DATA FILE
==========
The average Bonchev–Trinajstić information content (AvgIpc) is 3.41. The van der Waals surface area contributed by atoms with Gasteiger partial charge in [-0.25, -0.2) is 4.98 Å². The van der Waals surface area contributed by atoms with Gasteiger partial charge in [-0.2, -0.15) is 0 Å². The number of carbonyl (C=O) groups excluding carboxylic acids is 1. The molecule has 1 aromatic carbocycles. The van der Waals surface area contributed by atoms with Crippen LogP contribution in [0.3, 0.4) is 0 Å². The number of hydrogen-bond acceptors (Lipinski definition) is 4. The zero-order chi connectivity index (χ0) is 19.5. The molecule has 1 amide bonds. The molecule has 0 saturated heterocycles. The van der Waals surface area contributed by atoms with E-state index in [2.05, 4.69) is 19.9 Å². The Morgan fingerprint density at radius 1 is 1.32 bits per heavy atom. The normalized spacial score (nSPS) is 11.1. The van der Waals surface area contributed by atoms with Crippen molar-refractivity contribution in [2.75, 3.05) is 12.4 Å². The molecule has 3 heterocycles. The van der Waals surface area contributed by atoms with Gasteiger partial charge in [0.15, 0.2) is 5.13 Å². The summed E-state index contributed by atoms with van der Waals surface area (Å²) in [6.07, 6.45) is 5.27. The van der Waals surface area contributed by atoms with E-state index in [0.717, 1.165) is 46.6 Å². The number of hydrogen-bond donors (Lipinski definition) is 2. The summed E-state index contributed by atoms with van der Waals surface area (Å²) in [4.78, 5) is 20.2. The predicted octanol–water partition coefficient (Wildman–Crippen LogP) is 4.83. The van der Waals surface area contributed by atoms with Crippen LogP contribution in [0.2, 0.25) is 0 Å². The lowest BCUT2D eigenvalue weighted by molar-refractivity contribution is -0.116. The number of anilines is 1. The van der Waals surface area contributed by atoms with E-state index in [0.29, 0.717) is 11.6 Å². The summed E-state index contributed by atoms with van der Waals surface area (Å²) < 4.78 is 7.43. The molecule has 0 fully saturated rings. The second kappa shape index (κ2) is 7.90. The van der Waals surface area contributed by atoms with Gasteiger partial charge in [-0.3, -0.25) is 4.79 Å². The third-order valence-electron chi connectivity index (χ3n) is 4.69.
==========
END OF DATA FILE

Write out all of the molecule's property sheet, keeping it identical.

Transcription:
The average Bonchev–Trinajstić information content (AvgIpc) is 3.41. The van der Waals surface area contributed by atoms with Gasteiger partial charge in [-0.25, -0.2) is 4.98 Å². The van der Waals surface area contributed by atoms with Gasteiger partial charge in [-0.2, -0.15) is 0 Å². The number of carbonyl (C=O) groups excluding carboxylic acids is 1. The molecule has 1 aromatic carbocycles. The van der Waals surface area contributed by atoms with Crippen LogP contribution in [0.3, 0.4) is 0 Å². The number of hydrogen-bond acceptors (Lipinski definition) is 4. The zero-order chi connectivity index (χ0) is 19.5. The molecule has 1 amide bonds. The molecule has 0 saturated heterocycles. The van der Waals surface area contributed by atoms with E-state index in [2.05, 4.69) is 19.9 Å². The Morgan fingerprint density at radius 1 is 1.32 bits per heavy atom. The normalized spacial score (nSPS) is 11.1. The van der Waals surface area contributed by atoms with Crippen molar-refractivity contribution in [2.75, 3.05) is 12.4 Å². The molecule has 3 heterocycles. The van der Waals surface area contributed by atoms with Gasteiger partial charge in [0.15, 0.2) is 5.13 Å². The summed E-state index contributed by atoms with van der Waals surface area (Å²) in [6.07, 6.45) is 5.27. The van der Waals surface area contributed by atoms with E-state index in [0.717, 1.165) is 46.6 Å². The number of hydrogen-bond donors (Lipinski definition) is 2. The summed E-state index contributed by atoms with van der Waals surface area (Å²) in [4.78, 5) is 20.2. The predicted octanol–water partition coefficient (Wildman–Crippen LogP) is 4.83. The van der Waals surface area contributed by atoms with Crippen LogP contribution in [0.2, 0.25) is 0 Å². The lowest BCUT2D eigenvalue weighted by molar-refractivity contribution is -0.116. The number of anilines is 1. The van der Waals surface area contributed by atoms with E-state index in [0.29, 0.717) is 11.6 Å². The summed E-state index contributed by atoms with van der Waals surface area (Å²) < 4.78 is 7.43. The molecule has 0 fully saturated rings. The second kappa shape index (κ2) is 7.90. The van der Waals surface area contributed by atoms with Gasteiger partial charge in [-0.3, -0.25) is 4.79 Å². The third-order valence-electron chi connectivity index (χ3n) is 4.69.